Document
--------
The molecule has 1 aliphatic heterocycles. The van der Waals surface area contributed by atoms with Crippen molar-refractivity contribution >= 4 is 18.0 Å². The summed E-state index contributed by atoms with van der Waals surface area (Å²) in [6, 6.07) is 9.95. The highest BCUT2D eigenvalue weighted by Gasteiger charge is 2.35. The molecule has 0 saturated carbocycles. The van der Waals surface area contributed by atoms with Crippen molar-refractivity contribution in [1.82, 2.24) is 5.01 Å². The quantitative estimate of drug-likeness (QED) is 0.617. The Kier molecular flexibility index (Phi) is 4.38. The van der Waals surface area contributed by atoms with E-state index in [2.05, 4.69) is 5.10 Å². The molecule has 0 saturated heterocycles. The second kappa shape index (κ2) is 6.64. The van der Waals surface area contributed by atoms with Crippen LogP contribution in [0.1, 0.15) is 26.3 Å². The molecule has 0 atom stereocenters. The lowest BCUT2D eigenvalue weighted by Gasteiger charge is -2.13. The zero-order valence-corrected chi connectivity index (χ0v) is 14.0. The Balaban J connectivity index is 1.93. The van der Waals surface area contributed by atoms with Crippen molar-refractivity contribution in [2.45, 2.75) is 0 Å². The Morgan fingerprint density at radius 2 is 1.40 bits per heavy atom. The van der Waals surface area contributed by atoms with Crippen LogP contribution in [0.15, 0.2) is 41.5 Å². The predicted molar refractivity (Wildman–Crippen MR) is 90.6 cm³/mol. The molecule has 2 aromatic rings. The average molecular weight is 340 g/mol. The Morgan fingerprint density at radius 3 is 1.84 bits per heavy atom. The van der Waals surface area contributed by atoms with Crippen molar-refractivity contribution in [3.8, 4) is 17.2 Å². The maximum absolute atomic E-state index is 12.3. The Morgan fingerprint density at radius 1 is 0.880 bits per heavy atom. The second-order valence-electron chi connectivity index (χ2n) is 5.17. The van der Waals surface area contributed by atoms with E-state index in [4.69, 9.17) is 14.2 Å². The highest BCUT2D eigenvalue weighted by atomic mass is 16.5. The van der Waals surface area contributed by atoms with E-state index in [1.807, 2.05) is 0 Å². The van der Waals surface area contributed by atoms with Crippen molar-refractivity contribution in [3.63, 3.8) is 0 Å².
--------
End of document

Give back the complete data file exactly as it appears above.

The molecule has 1 aliphatic heterocycles. The van der Waals surface area contributed by atoms with Crippen molar-refractivity contribution >= 4 is 18.0 Å². The summed E-state index contributed by atoms with van der Waals surface area (Å²) in [6, 6.07) is 9.95. The highest BCUT2D eigenvalue weighted by Gasteiger charge is 2.35. The molecule has 0 saturated carbocycles. The van der Waals surface area contributed by atoms with Crippen molar-refractivity contribution in [1.82, 2.24) is 5.01 Å². The quantitative estimate of drug-likeness (QED) is 0.617. The Kier molecular flexibility index (Phi) is 4.38. The van der Waals surface area contributed by atoms with E-state index in [2.05, 4.69) is 5.10 Å². The molecule has 0 saturated heterocycles. The second kappa shape index (κ2) is 6.64. The van der Waals surface area contributed by atoms with Crippen LogP contribution in [0.1, 0.15) is 26.3 Å². The molecule has 0 atom stereocenters. The lowest BCUT2D eigenvalue weighted by Gasteiger charge is -2.13. The zero-order valence-corrected chi connectivity index (χ0v) is 14.0. The Balaban J connectivity index is 1.93. The van der Waals surface area contributed by atoms with Crippen molar-refractivity contribution in [2.45, 2.75) is 0 Å². The Morgan fingerprint density at radius 2 is 1.40 bits per heavy atom. The van der Waals surface area contributed by atoms with Crippen LogP contribution in [0.15, 0.2) is 41.5 Å². The predicted molar refractivity (Wildman–Crippen MR) is 90.6 cm³/mol. The molecule has 2 aromatic rings. The average molecular weight is 340 g/mol. The Morgan fingerprint density at radius 3 is 1.84 bits per heavy atom. The van der Waals surface area contributed by atoms with Crippen molar-refractivity contribution in [3.8, 4) is 17.2 Å². The maximum absolute atomic E-state index is 12.3. The Morgan fingerprint density at radius 1 is 0.880 bits per heavy atom. The second-order valence-electron chi connectivity index (χ2n) is 5.17. The van der Waals surface area contributed by atoms with E-state index in [4.69, 9.17) is 14.2 Å². The highest BCUT2D eigenvalue weighted by atomic mass is 16.5. The van der Waals surface area contributed by atoms with E-state index in [1.807, 2.05) is 0 Å². The van der Waals surface area contributed by atoms with Crippen molar-refractivity contribution in [3.63, 3.8) is 0 Å².